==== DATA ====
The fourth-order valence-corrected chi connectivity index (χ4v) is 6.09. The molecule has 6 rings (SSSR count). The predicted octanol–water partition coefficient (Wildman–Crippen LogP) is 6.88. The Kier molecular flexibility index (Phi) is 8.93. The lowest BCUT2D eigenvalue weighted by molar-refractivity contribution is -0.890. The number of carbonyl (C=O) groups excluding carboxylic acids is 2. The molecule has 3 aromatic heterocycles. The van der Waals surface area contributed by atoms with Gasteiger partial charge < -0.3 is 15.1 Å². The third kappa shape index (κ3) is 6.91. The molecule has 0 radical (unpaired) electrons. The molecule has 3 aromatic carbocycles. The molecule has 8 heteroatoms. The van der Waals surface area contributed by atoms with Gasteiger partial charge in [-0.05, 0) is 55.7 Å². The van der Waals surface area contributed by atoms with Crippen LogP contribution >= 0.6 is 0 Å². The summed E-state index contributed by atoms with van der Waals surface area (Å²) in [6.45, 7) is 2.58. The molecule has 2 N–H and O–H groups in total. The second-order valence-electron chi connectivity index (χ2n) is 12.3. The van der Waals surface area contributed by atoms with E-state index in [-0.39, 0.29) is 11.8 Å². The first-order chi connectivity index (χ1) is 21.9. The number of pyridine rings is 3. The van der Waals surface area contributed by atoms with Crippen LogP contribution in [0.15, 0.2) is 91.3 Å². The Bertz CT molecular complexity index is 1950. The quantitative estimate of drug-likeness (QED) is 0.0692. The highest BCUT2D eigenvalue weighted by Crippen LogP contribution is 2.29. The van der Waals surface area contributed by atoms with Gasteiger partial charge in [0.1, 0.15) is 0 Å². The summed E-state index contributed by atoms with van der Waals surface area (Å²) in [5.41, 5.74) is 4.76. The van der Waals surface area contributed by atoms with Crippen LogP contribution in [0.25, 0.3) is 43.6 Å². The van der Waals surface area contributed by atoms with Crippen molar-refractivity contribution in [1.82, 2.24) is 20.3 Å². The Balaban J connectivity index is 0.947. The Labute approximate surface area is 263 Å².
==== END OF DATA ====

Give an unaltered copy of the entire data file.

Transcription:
The fourth-order valence-corrected chi connectivity index (χ4v) is 6.09. The molecule has 6 rings (SSSR count). The predicted octanol–water partition coefficient (Wildman–Crippen LogP) is 6.88. The Kier molecular flexibility index (Phi) is 8.93. The lowest BCUT2D eigenvalue weighted by molar-refractivity contribution is -0.890. The number of carbonyl (C=O) groups excluding carboxylic acids is 2. The molecule has 3 aromatic heterocycles. The van der Waals surface area contributed by atoms with Gasteiger partial charge < -0.3 is 15.1 Å². The third kappa shape index (κ3) is 6.91. The molecule has 0 radical (unpaired) electrons. The molecule has 3 aromatic carbocycles. The molecule has 8 heteroatoms. The van der Waals surface area contributed by atoms with Gasteiger partial charge in [-0.05, 0) is 55.7 Å². The van der Waals surface area contributed by atoms with Crippen LogP contribution >= 0.6 is 0 Å². The summed E-state index contributed by atoms with van der Waals surface area (Å²) in [6.45, 7) is 2.58. The molecule has 2 N–H and O–H groups in total. The second-order valence-electron chi connectivity index (χ2n) is 12.3. The van der Waals surface area contributed by atoms with E-state index in [-0.39, 0.29) is 11.8 Å². The first-order chi connectivity index (χ1) is 21.9. The number of pyridine rings is 3. The van der Waals surface area contributed by atoms with Crippen LogP contribution in [0.15, 0.2) is 91.3 Å². The Bertz CT molecular complexity index is 1950. The quantitative estimate of drug-likeness (QED) is 0.0692. The highest BCUT2D eigenvalue weighted by Crippen LogP contribution is 2.29. The van der Waals surface area contributed by atoms with Gasteiger partial charge in [0.1, 0.15) is 0 Å². The summed E-state index contributed by atoms with van der Waals surface area (Å²) in [5.41, 5.74) is 4.76. The van der Waals surface area contributed by atoms with Crippen LogP contribution in [0.25, 0.3) is 43.6 Å². The van der Waals surface area contributed by atoms with Crippen molar-refractivity contribution in [1.82, 2.24) is 20.3 Å². The Balaban J connectivity index is 0.947. The Labute approximate surface area is 263 Å².